The Covid crisis has shown how privatisation corrodes democracy | Chiara Cordelli

Not only has outsourcing failed citizens during the pandemic – it makes states less responsive and less accountable

While Britain hedges its bets on a mass vaccination programme and battles a new variant of coronavirus, daily life in New Zealand and Taiwan has been slowly returning to normal. There are numerous reasons these countries fared better during the pandemic, but one of the main reasons the UK has done so badly by comparison is the government’s decision to outsource huge swaths of its pandemic response to the private sector.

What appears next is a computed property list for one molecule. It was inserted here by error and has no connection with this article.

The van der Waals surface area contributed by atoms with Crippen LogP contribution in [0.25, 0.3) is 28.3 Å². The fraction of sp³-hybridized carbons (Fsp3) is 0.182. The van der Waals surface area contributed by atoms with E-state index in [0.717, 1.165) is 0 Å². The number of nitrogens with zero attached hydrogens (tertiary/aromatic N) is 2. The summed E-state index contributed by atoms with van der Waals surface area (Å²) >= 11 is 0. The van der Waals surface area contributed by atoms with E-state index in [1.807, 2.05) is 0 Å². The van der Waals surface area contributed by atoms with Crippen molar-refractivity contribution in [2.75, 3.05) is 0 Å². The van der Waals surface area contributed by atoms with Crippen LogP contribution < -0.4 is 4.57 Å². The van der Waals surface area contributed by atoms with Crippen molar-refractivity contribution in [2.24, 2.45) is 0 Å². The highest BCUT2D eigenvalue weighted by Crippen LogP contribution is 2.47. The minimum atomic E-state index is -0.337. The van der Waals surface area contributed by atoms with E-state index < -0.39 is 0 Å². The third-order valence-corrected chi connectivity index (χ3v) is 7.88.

Ministers’ decision to outsource both testing and tracing, awarding contracts worth millions of pounds to companies such as Deloitte and Serco, has been a fiasco. These failings aren’t unique to Britain; in the Italian region of Lombardy, for example, 40% of all healthcare providers are privately owned. Because primary and preventive care are less profitable, the region suffers from a chronic under-provision of both. As a result, hospitals have been overburdened during the pandemic, while many wealthy Italians have turned to private clinics to pay for Covid-related care.

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